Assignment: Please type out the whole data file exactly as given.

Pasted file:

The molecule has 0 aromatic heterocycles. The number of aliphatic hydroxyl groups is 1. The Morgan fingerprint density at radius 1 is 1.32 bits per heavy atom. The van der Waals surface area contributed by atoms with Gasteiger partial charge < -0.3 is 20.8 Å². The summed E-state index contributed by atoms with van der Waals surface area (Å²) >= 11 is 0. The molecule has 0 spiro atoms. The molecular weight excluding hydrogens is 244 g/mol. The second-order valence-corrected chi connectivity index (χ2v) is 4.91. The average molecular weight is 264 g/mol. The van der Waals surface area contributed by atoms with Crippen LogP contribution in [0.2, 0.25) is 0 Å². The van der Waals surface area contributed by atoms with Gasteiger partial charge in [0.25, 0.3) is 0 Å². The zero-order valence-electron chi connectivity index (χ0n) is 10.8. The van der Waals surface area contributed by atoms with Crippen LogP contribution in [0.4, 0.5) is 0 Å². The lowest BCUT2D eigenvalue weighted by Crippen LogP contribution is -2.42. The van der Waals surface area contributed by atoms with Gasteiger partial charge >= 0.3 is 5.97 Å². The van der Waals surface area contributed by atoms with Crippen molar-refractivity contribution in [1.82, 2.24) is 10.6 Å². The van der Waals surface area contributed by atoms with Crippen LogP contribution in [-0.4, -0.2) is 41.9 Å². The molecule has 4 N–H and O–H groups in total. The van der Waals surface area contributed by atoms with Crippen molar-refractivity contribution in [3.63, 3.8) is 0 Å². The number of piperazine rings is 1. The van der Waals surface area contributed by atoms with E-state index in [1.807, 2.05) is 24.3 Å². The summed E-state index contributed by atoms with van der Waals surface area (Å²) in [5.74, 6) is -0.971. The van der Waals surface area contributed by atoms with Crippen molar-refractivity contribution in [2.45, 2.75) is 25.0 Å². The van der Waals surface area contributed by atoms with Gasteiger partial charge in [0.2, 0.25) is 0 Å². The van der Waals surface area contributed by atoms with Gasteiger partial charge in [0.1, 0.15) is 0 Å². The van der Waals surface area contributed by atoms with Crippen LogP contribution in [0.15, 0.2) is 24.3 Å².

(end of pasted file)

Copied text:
The molecule has 0 aromatic heterocycles. The number of aliphatic hydroxyl groups is 1. The Morgan fingerprint density at radius 1 is 1.32 bits per heavy atom. The van der Waals surface area contributed by atoms with Gasteiger partial charge < -0.3 is 20.8 Å². The summed E-state index contributed by atoms with van der Waals surface area (Å²) >= 11 is 0. The molecule has 0 spiro atoms. The molecular weight excluding hydrogens is 244 g/mol. The second-order valence-corrected chi connectivity index (χ2v) is 4.91. The average molecular weight is 264 g/mol. The van der Waals surface area contributed by atoms with Crippen LogP contribution in [0.2, 0.25) is 0 Å². The van der Waals surface area contributed by atoms with Gasteiger partial charge in [0.25, 0.3) is 0 Å². The zero-order valence-electron chi connectivity index (χ0n) is 10.8. The van der Waals surface area contributed by atoms with Crippen LogP contribution in [0.4, 0.5) is 0 Å². The lowest BCUT2D eigenvalue weighted by Crippen LogP contribution is -2.42. The van der Waals surface area contributed by atoms with Gasteiger partial charge >= 0.3 is 5.97 Å². The van der Waals surface area contributed by atoms with Crippen molar-refractivity contribution in [1.82, 2.24) is 10.6 Å². The van der Waals surface area contributed by atoms with Crippen LogP contribution in [-0.4, -0.2) is 41.9 Å². The molecule has 4 N–H and O–H groups in total. The van der Waals surface area contributed by atoms with Crippen molar-refractivity contribution in [3.63, 3.8) is 0 Å². The number of piperazine rings is 1. The van der Waals surface area contributed by atoms with E-state index in [1.807, 2.05) is 24.3 Å². The summed E-state index contributed by atoms with van der Waals surface area (Å²) in [5.74, 6) is -0.971. The van der Waals surface area contributed by atoms with Crippen molar-refractivity contribution in [2.45, 2.75) is 25.0 Å². The van der Waals surface area contributed by atoms with Gasteiger partial charge in [0.2, 0.25) is 0 Å². The van der Waals surface area contributed by atoms with Gasteiger partial charge in [0.1, 0.15) is 0 Å². The van der Waals surface area contributed by atoms with Crippen LogP contribution in [0.15, 0.2) is 24.3 Å².